The debut of the short subject Rooty Toot Toot seventy years ago this month is as much a groundbreaking moment for animation as the first full-length feature, animated shows on prime-time TV, and the advent of computer-generated imagery.
It tells a darkly comedic tale that would seem daring even for live-action films of the time, and it tells this tale in an ingenious way that creatively stretched the possibilities of the medium.
The film was produced by United Productions of America, UPA Studio. The studio was founded in 1941, in the wake of the animators’ strike at the Disney studio. Several artists who left the studio desired to create animation that was less realistic and more stylized.
This became the distinguishing foundation for UPA. The artists established their own, more modern graphic style, abandoning rich character design for bold caricatures and substituting sparse, geometric shapes for lush backgrounds.
The UPA style would influence animation at other studios, establishing the look for the industry during the mid-century.
In addition to visuals, the artists at UPA also expanded boundaries with their stories. One of these was most definitely Rooty Toot Toot, a story about a jealous lover and murder.
The short uses a popular song, “Frankie and Johnny,” as its basis with Frankie, who finds herself on trial for shooting her piano-playing boyfriend, Johnny. Slick attorney Honest John (voiced by legendary voice actor Thurl Ravenscroft) represents her, and a seductive singer named Nellie Bly is brought in to testify (voice actress Anette Warren voices both Nelly and Frankie).
With its demonstrative flashbacks, the trial moves at the whirling pace of its song, coming to the jury’s decision and then a twist ending.
Through all of this, Rooty Toot Toot is groundbreaking in many ways. The distinct look of the short is as stylistic as anything UPA produced. Each character is a defined by particular shapes: Frankie, all thin lines and just a hint of red color in her hat and dress; Honest John, in his white suit, is a pear shape, and the judge is like a globe with arms.
The backdrop of the courtroom is like a sparse stage play with few details and a jury and courtroom full of spectators who barely move.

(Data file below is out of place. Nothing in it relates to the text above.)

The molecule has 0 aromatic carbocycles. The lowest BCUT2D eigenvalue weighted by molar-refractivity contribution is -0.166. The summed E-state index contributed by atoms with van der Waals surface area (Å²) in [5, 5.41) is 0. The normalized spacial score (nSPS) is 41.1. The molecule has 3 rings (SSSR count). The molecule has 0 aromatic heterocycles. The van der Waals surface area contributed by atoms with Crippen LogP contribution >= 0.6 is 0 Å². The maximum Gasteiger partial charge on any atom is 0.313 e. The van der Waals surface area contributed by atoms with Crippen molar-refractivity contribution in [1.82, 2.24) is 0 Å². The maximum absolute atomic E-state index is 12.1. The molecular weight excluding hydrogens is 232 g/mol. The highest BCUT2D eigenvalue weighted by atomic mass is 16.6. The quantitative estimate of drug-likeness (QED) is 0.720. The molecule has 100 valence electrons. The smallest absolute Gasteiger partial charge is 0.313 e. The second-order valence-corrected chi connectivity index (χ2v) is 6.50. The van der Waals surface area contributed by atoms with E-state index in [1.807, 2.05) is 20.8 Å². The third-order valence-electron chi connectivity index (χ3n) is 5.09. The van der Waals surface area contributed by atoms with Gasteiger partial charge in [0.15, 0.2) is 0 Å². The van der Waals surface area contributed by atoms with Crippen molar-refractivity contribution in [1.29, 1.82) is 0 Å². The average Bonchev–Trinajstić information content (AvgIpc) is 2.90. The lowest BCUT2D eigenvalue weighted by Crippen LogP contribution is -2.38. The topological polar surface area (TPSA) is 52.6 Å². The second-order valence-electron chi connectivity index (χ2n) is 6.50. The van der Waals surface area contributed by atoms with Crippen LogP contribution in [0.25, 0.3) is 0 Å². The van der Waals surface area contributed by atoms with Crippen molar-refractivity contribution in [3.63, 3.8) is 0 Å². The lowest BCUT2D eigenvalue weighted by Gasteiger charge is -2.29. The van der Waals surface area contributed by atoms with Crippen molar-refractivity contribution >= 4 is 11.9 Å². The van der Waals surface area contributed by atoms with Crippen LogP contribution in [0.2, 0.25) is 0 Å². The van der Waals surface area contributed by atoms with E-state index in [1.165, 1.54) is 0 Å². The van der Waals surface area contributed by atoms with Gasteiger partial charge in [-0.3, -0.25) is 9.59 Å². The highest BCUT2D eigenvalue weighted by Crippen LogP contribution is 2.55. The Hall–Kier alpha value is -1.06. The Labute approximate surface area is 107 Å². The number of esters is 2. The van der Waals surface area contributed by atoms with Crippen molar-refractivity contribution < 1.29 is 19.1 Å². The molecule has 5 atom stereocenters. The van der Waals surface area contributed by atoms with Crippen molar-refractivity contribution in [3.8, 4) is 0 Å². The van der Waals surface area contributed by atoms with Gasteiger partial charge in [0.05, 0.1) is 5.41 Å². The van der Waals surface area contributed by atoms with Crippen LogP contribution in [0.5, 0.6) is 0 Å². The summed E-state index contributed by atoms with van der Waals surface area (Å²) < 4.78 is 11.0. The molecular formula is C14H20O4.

Like all UPA’s films, it is in stark contrast to the lavish animation that had been such a standard of every major studio in the decades prior. However, even with this, Rooty Toot Toot uses its style to emphasize the action and humor throughout the short. When Johnny is shot, the bullets fly through the door and his needle-like frame with cartoon grace, and as Nelly Bly wrings her hands, her arms twist like braids.
Rooty Toot Toot tells its story in song, from the player piano that rolls out the opening credits to the concluding “slam” of “The End,” the music by Phil Moore, the first black musician to compose for the Hollywood studios, is infectious.
At the helm for the short was legendary director John Hubley, one of the artists who left Disney during the 1941 strike. The animators who worked on the film were various fellow legends: Art Babbit, Pat Matthews, Tom McDonald, and Grim Natwick.
Rooty Toot Toot was released on November 15th, 1951, and was embraced by critics, receiving an Academy Award Nomination for Best Animated Short Film.
In the seven decades since its release, appreciation for Rooty Toot Toot continues to grow as successive generations discover it. In 1994, it was voted number 41 in Jerry Beck’s book The 50 Greatest Cartoons.
Artistically and thematically, Rooty Toot Toot is something truly special. As author Adam Abraham wrote in his book, When Magoo Flew: The Rise and Fall of Animation Studio UPA: “Clearly Rooty Toot Toot cannot be mistaken for a Donald Duck or a Woody Woodpecker cartoon. Sex, jealousy, murder, infidelity, and a general air of prediction are new to the animated lexicon.”